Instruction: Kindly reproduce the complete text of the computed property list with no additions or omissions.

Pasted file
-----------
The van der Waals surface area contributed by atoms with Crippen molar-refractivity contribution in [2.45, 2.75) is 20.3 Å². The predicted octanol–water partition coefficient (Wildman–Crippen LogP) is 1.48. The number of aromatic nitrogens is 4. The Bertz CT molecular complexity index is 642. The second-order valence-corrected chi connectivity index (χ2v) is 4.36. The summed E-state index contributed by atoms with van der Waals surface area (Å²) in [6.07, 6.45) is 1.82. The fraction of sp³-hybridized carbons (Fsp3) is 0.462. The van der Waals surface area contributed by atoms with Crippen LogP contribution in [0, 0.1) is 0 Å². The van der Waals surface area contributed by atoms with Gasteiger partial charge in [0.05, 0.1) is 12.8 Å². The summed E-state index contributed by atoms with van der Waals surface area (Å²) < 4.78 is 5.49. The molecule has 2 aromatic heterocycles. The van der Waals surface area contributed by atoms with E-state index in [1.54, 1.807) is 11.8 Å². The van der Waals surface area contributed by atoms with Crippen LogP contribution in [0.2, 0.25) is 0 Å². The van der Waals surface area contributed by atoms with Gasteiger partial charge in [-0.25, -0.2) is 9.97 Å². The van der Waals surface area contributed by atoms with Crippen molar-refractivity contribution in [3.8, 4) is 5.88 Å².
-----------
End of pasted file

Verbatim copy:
The van der Waals surface area contributed by atoms with Crippen molar-refractivity contribution in [2.45, 2.75) is 20.3 Å². The predicted octanol–water partition coefficient (Wildman–Crippen LogP) is 1.48. The number of aromatic nitrogens is 4. The Bertz CT molecular complexity index is 642. The second-order valence-corrected chi connectivity index (χ2v) is 4.36. The summed E-state index contributed by atoms with van der Waals surface area (Å²) in [6.07, 6.45) is 1.82. The fraction of sp³-hybridized carbons (Fsp3) is 0.462. The van der Waals surface area contributed by atoms with Crippen LogP contribution in [0, 0.1) is 0 Å². The van der Waals surface area contributed by atoms with Gasteiger partial charge in [0.05, 0.1) is 12.8 Å². The summed E-state index contributed by atoms with van der Waals surface area (Å²) < 4.78 is 5.49. The molecule has 2 aromatic heterocycles. The van der Waals surface area contributed by atoms with E-state index in [1.54, 1.807) is 11.8 Å². The van der Waals surface area contributed by atoms with Crippen LogP contribution in [0.2, 0.25) is 0 Å². The van der Waals surface area contributed by atoms with Gasteiger partial charge in [-0.25, -0.2) is 9.97 Å². The van der Waals surface area contributed by atoms with Crippen molar-refractivity contribution in [3.8, 4) is 5.88 Å².